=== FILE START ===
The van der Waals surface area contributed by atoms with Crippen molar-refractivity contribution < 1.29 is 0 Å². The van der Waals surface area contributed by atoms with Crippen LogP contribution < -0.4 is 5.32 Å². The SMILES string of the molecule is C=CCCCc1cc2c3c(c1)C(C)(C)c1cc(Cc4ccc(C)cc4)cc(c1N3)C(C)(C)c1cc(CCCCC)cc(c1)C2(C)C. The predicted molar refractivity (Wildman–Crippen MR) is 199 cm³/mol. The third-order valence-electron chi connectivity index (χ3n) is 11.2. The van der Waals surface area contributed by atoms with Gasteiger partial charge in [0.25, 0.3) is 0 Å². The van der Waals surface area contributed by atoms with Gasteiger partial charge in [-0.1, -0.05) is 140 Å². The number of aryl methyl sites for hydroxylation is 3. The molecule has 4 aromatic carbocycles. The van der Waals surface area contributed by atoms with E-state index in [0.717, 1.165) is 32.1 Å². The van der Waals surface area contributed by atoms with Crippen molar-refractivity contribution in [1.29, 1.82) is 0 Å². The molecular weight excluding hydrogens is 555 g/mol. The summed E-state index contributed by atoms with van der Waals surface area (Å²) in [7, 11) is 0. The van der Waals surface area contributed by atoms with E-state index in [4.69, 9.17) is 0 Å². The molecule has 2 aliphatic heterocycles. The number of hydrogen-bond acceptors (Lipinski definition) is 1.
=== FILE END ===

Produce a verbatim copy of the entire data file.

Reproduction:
The van der Waals surface area contributed by atoms with Crippen molar-refractivity contribution < 1.29 is 0 Å². The van der Waals surface area contributed by atoms with Crippen LogP contribution < -0.4 is 5.32 Å². The SMILES string of the molecule is C=CCCCc1cc2c3c(c1)C(C)(C)c1cc(Cc4ccc(C)cc4)cc(c1N3)C(C)(C)c1cc(CCCCC)cc(c1)C2(C)C. The predicted molar refractivity (Wildman–Crippen MR) is 199 cm³/mol. The third-order valence-electron chi connectivity index (χ3n) is 11.2. The van der Waals surface area contributed by atoms with Gasteiger partial charge in [0.25, 0.3) is 0 Å². The van der Waals surface area contributed by atoms with Gasteiger partial charge in [-0.1, -0.05) is 140 Å². The number of aryl methyl sites for hydroxylation is 3. The molecule has 4 aromatic carbocycles. The van der Waals surface area contributed by atoms with E-state index in [0.717, 1.165) is 32.1 Å². The van der Waals surface area contributed by atoms with Crippen molar-refractivity contribution in [1.29, 1.82) is 0 Å². The molecular weight excluding hydrogens is 555 g/mol. The summed E-state index contributed by atoms with van der Waals surface area (Å²) in [7, 11) is 0. The van der Waals surface area contributed by atoms with E-state index in [4.69, 9.17) is 0 Å². The molecule has 2 aliphatic heterocycles. The number of hydrogen-bond acceptors (Lipinski definition) is 1.